The Reggae Compassionate Act was negotiated by Eddie Brown of Pride Music UK, with the support of the promoters Michel Jovanovic (Mediacom France), Klaus Maack (Contour Germany), Peter Senders (Panic Productions Holland), Fabrizio Pompeo (Tour de Force Italy), Julian Garcia (Roots and Vibes Spain) and Tim Badejo (Dubble Bubble Scandinavia).
“We would not have secured this agreement without their helpful contacts, input, patience and commitment. We thank them for their hard work,” added Mr Tatchell.
Note to editors:
To test the singers’ sincerity, we urge you to assign your journalists to interview them to make sure they personally confirm their commitment to renounce and oppose homophobia.
We are concerned that some singers are only signing the Reggae Compassionate Act for business and commercial reasons – not because they genuinely believe that homophobic hatred and violence are wrong.
With your help we can test their sincerity and genuineness.
The Stop Murder Music campaign consists of more than 60 organisations in over a dozen countries in Europe, North America and the Caribbean. It is led by a triumvirate consisting of the Jamaican gay human rights group, J-Flag and, in the UK, the Black Gay Mens Advisory Group and queer human rights group OutRage!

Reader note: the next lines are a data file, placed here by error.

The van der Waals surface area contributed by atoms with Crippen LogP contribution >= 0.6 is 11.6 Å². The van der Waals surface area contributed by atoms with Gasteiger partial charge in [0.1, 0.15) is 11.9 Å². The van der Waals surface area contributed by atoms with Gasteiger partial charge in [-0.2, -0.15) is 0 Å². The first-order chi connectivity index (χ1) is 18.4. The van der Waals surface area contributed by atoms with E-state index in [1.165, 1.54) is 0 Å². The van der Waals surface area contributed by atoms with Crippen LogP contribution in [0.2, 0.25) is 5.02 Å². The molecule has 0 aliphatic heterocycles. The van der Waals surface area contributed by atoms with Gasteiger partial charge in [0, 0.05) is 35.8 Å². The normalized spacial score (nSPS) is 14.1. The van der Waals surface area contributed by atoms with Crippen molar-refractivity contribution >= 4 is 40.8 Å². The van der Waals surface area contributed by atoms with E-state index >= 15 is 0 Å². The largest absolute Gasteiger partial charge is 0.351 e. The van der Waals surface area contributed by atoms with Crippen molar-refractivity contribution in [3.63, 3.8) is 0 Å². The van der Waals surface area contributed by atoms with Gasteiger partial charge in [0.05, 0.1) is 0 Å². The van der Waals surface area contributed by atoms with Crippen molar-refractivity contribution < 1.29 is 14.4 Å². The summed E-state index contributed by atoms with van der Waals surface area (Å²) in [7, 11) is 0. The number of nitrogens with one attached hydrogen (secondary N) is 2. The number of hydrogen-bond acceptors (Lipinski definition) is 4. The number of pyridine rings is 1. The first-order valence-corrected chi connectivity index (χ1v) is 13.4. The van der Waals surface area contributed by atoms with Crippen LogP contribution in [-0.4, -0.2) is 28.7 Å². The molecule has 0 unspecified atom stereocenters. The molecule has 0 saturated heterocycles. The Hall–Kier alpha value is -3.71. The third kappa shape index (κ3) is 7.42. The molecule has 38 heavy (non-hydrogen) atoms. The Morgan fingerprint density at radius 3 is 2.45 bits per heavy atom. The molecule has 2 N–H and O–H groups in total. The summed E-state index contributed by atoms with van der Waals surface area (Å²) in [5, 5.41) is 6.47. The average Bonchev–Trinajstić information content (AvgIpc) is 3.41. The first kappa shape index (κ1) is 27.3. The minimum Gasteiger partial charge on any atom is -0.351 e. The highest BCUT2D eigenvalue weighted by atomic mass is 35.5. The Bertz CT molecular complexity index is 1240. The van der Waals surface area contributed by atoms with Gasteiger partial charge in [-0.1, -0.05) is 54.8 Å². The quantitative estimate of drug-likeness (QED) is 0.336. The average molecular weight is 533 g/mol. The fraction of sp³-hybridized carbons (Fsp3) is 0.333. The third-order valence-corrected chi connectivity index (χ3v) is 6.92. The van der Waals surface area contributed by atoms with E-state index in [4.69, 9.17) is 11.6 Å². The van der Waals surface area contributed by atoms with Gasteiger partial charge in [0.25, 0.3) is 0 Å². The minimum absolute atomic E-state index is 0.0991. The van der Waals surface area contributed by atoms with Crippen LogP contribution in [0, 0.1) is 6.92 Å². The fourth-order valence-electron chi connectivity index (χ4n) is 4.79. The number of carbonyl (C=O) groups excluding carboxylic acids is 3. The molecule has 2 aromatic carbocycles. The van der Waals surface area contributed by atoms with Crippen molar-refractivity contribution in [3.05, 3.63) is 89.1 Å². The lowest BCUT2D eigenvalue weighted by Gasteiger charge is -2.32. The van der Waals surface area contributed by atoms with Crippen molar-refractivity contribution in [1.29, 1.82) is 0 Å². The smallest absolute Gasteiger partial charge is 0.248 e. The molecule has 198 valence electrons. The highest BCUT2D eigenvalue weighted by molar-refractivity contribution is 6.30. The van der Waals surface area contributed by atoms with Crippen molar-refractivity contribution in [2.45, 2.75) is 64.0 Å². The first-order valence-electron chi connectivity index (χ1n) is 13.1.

The Stop Murder Music campaign was voted the Best Advocacy Award at the Black LGBT Community Awards 2007 ceremony in London.
OutRage! contributed to the drafting of the Reggae Compassionate Act. It was our idea to get the singers to sign a declaration against all prejudice and violence, including homophobia. The final wording was agreed by the reggae promoters we are working with (led by Eddie Brown), in consultation with some of singers and their managers.
If these four singers abide by their signed statements to avoid homophobic words and lyrics worldwide, we have no objections to their concerts going ahead. We will call off the campaign to cancel their concerts, and advise all our constituent and allied groups around the world to do the same.
We will review this decision in six months time, with a commitment to making it a permanent end to the campaign against these four singers. So long as they stick to the agreement, we will honour our commitment to halt the campaign against them.
The Reggae Compassionate Act